I asked the other three owners of Craft Brewing Business if they would place the Craft Brewer Supporter Seal on this website. No one answered. Typical. Anyway, this is the Seal I’ve always wanted on the site:
Looping back: The Brewers Association (BA), the trade association dedicated to small and independent American brewers by its definition, announced yesterday that a new craft seal was available for supporters of the independent U.S. craft brewing movement. This seal is just like the seal craft breweries can place on packaging or marketing material to “minimize confusion in the marketplace and clearly identify beers from small and independent U.S. breweries,” as defined by the BA.
To the press release!
The supporter seal — which emulates the independent craft brewer seal for U.S. craft breweries — is available to any champions of independent craft breweries including retailers, distributors, homebrew shops, state brewers guilds, festivals, websites [that’s us!] and allied trade companies, and can be accessed on a newly launched website, SupportIndependentBeer.com. Here supporters can find assets for activation, information and history about the independent craft brewer seal, and “Is It a Craft Brewery?,” a comprehensive, searchable database of all U.S. breweries that identifies which breweries meet the Brewers Association craft brewer definition.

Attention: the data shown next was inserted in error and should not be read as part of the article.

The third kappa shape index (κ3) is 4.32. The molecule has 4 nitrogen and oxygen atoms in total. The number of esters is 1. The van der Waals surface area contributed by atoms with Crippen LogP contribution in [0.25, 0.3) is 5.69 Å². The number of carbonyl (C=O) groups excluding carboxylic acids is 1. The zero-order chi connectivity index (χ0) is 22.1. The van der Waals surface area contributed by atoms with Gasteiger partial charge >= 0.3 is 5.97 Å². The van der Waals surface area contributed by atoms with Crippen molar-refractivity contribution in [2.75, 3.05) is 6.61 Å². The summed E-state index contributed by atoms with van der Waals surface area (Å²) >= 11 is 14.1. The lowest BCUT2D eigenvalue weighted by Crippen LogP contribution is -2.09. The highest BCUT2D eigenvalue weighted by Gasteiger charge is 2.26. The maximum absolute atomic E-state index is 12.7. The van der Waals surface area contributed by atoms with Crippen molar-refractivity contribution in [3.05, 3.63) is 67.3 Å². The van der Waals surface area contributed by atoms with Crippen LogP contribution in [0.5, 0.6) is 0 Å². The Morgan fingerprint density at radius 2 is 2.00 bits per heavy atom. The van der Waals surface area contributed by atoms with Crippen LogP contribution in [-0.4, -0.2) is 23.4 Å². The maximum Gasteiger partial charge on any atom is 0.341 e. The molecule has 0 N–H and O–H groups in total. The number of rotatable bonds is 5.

I think we have to consider the BA’s indie craft beer seal a big success, and I personally like the idea as a marketing differentiator. Even with the definition of “craft beer” recently changing and big beer-owned breweries saying the seal doesn’t mean “shit” to them, the idea of it is a constant debate that keeps that idea top of mind. Plus, since the seal was launched on June 27, 2017, more than 4,000 craft brewing companies have adopted the seal, representing more than 85 percent of the volume of craft beer brewed by the BA’s definition. That’s pretty impressive.
More interesting stats:
In a recent Nielsen survey, 40 percent of people said the seal would make them “more” or “much more” likely to buy that beer—a 5 percent increase from the previous year. That number jumps to 57 percent for craft beer lovers 21-34 (up from 45 percent a year ago), with 23 percent stating it would make them “much more” likely to purchase.